Dry Needling or Functional Dry Needling (FDN) is a skilled intervention performed by physical therapists that involves the insertion of thin monofilament needles into the skin to address areas of pain, muscular tension, and functional movement impairments. The primary goal of Dry Needling is to improve a patient’s function and should be part of a comprehensive treatment plan to address both mobility and pain.
Will I benefit from Dry Needling? FDN may be indicated to address:
Trigger points/muscle spasm
Scar tissue formation
Physiological benefits of Dry Needling:
Elicit a twitch response of the affected muscles, shown to alleviate spontaneous electrical activity of the muscle, reduce the concentration of unwanted inflammatory and pain related chemicals, and relax taut bands of muscle.
For chronic conditions, FDN creates a natural inflammatory response that increases blood flow and collagen proliferation through activation of fibroblasts and pro-inflammatory mediators. This natural inflammation positively influences neuromuscular healing, remodeling, and muscle recruitment
Who cannot have Dry Needling? (Contraindications)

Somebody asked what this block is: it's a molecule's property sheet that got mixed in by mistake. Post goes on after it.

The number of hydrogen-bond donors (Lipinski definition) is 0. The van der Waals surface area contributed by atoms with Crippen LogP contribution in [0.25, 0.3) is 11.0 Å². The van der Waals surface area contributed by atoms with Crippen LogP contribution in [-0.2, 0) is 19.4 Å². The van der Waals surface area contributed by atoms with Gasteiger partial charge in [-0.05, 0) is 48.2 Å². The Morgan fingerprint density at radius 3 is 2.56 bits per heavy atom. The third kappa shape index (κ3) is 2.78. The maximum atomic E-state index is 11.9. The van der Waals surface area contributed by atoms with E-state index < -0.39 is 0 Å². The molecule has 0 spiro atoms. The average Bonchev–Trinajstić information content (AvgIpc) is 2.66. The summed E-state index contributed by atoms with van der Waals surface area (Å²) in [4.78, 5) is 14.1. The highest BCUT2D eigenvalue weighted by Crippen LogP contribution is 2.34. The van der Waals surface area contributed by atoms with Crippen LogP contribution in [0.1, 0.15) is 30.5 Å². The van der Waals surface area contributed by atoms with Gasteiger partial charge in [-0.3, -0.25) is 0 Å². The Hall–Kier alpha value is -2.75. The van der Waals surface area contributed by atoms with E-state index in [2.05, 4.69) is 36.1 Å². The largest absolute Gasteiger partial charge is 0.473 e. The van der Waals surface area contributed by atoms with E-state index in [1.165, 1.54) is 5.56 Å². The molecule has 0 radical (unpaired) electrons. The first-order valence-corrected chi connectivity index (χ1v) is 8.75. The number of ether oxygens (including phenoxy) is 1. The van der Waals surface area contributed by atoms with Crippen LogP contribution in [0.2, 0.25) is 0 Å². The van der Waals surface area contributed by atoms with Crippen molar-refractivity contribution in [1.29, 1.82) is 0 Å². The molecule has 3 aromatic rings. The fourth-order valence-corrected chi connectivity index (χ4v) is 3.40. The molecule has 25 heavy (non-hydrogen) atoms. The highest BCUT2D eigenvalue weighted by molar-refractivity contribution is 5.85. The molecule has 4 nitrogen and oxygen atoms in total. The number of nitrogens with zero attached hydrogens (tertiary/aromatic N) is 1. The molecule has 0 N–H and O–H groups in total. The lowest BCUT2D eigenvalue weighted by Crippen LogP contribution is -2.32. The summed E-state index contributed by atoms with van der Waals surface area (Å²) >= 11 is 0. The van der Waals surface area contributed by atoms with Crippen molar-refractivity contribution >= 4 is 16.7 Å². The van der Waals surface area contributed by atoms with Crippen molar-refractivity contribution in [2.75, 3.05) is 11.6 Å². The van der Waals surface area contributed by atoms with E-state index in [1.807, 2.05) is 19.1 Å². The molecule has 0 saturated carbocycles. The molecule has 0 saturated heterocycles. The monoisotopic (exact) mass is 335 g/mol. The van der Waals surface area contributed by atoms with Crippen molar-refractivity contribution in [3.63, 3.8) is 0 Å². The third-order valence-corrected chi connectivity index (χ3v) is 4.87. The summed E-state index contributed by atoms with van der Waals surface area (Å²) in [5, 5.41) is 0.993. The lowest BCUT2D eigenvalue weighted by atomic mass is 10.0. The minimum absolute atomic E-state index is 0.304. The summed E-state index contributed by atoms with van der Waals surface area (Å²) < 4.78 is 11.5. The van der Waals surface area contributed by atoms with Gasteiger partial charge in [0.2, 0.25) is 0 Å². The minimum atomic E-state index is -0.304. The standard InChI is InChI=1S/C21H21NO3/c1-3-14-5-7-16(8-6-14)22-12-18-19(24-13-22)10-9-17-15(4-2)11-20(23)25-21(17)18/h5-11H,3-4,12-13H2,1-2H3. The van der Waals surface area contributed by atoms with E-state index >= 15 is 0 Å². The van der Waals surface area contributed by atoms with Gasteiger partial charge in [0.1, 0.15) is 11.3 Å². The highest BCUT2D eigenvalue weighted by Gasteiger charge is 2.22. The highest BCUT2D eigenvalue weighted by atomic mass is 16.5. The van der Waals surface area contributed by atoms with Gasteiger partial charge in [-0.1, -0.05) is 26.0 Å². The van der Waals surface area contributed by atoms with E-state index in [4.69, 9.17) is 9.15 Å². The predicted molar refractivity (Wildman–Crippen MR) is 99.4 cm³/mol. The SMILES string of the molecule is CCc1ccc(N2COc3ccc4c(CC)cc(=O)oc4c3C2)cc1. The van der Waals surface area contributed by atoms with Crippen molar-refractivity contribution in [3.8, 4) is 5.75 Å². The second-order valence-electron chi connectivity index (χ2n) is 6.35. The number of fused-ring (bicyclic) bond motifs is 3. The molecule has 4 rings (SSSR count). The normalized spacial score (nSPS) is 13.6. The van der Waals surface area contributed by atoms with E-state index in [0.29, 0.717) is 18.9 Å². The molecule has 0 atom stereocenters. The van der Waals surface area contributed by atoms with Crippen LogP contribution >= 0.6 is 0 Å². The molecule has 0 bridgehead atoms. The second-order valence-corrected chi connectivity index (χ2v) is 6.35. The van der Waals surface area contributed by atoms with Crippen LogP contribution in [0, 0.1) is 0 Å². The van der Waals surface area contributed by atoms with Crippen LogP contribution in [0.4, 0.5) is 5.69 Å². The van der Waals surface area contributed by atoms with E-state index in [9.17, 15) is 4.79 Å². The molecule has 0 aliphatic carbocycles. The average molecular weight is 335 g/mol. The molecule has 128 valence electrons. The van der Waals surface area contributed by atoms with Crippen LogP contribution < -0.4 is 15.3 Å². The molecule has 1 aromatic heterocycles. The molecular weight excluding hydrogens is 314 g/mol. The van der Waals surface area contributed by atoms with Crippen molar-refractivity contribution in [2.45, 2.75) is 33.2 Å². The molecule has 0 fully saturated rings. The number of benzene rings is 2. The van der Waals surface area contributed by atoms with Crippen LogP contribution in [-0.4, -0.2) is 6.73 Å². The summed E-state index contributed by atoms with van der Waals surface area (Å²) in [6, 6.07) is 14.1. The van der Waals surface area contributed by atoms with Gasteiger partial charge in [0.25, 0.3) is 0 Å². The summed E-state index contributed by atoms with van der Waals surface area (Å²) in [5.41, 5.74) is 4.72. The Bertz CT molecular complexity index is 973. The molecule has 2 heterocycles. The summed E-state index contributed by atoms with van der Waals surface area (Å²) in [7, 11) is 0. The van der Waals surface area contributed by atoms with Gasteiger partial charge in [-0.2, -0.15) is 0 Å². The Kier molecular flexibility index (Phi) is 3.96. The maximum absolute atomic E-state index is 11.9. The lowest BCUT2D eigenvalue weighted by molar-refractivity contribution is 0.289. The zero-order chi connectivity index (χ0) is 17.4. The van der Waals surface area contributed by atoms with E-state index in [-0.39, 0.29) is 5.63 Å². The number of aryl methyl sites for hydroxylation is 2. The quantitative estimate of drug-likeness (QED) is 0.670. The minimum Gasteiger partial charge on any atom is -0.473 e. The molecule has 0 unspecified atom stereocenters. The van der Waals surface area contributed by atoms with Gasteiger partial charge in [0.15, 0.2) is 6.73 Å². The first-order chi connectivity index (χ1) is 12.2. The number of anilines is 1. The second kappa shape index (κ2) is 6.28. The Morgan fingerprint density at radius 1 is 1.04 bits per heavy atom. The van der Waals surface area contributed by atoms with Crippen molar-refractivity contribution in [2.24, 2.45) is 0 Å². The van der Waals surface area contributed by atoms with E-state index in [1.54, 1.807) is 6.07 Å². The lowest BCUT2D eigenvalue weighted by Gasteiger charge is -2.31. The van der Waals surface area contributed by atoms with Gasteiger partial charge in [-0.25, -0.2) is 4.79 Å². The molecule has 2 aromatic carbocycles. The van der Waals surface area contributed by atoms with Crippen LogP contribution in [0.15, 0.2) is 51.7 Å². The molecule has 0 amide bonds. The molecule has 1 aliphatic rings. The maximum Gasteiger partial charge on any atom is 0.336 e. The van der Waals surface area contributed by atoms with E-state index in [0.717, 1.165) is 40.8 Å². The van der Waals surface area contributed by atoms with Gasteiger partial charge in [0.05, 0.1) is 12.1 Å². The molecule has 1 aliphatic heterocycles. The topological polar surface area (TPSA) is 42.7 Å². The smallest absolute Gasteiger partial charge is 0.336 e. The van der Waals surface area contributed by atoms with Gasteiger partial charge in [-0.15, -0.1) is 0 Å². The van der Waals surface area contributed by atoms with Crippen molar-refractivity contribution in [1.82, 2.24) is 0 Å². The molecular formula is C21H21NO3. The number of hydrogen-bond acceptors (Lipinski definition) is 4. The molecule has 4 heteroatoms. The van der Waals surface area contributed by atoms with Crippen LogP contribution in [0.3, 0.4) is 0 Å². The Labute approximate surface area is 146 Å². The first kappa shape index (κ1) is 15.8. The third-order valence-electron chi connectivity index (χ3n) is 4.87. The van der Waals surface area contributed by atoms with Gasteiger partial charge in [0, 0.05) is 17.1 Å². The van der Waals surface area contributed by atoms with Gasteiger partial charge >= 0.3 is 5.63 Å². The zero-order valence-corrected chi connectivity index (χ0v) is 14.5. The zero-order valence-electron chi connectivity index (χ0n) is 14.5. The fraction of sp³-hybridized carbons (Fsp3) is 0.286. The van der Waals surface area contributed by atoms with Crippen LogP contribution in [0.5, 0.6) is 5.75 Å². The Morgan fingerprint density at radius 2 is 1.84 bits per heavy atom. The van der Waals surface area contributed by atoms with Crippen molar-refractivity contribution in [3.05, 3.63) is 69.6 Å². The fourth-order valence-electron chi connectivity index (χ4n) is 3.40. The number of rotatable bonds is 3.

Children younger than 12
Patients with needle aversion
Patients with cognitive impairments
Local skin lesions
Patients on anticoagulant therapy
Compromised immune systems
First trimester of pregnancy
Vascular disease (i.e. varicose veins)
Following a surgical procedure where the joint capsule has been opened (requires MD approval if < 3 months)
What can I expect from the procedure?
FDN needling is performed following a complete physical therapy evaluation.
The physical therapist may choose to utilize electrical stimulation attached to the needles to achieve local twitch response and release of endorphins for greater pain mediation.
Active movement and/or additional manual treatment are recommended following FDN sessions to promote normal movement patterns and muscle firing.
Some muscle soreness and mild bruising may occur following a FDN procedure.
Although variable, most patients should experience pain relief and improved function within 1 to 4 sessions. FDN should be discontinued if no improvement occurs after 4 sessions.
As part of procedural guidelines, written patient consent and OSHA Blood Borne Pathogen standards are used with all FDN sessions.
References: APTA, Description of Dry Needling in Clinical Practice: An educational resource paper. 2013 Dry Needling Institute of American Academy of Manipulative Therapy. 2018